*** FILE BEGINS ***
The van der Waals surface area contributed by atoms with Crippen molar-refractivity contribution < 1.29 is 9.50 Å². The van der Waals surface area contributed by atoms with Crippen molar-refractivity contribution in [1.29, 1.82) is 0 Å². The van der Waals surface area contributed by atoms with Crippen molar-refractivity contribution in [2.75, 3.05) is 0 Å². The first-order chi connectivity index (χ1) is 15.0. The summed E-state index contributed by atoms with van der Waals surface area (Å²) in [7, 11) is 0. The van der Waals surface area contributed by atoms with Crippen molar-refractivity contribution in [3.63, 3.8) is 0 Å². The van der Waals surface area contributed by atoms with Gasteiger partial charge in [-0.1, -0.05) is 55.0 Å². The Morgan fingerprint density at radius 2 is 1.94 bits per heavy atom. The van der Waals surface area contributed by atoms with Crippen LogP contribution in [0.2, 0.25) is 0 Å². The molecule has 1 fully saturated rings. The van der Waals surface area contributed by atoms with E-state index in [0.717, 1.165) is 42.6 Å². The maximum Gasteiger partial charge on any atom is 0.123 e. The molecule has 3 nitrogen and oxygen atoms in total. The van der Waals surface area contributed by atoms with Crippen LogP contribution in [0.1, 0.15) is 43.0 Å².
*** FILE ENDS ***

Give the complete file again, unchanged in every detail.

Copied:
The van der Waals surface area contributed by atoms with Crippen molar-refractivity contribution < 1.29 is 9.50 Å². The van der Waals surface area contributed by atoms with Crippen molar-refractivity contribution in [1.29, 1.82) is 0 Å². The van der Waals surface area contributed by atoms with Crippen molar-refractivity contribution in [2.75, 3.05) is 0 Å². The first-order chi connectivity index (χ1) is 15.0. The summed E-state index contributed by atoms with van der Waals surface area (Å²) in [7, 11) is 0. The van der Waals surface area contributed by atoms with Crippen molar-refractivity contribution in [3.63, 3.8) is 0 Å². The van der Waals surface area contributed by atoms with Gasteiger partial charge in [-0.1, -0.05) is 55.0 Å². The Morgan fingerprint density at radius 2 is 1.94 bits per heavy atom. The van der Waals surface area contributed by atoms with Crippen LogP contribution in [0.2, 0.25) is 0 Å². The molecule has 1 fully saturated rings. The van der Waals surface area contributed by atoms with E-state index in [0.717, 1.165) is 42.6 Å². The maximum Gasteiger partial charge on any atom is 0.123 e. The molecule has 3 nitrogen and oxygen atoms in total. The van der Waals surface area contributed by atoms with Crippen LogP contribution in [0.1, 0.15) is 43.0 Å².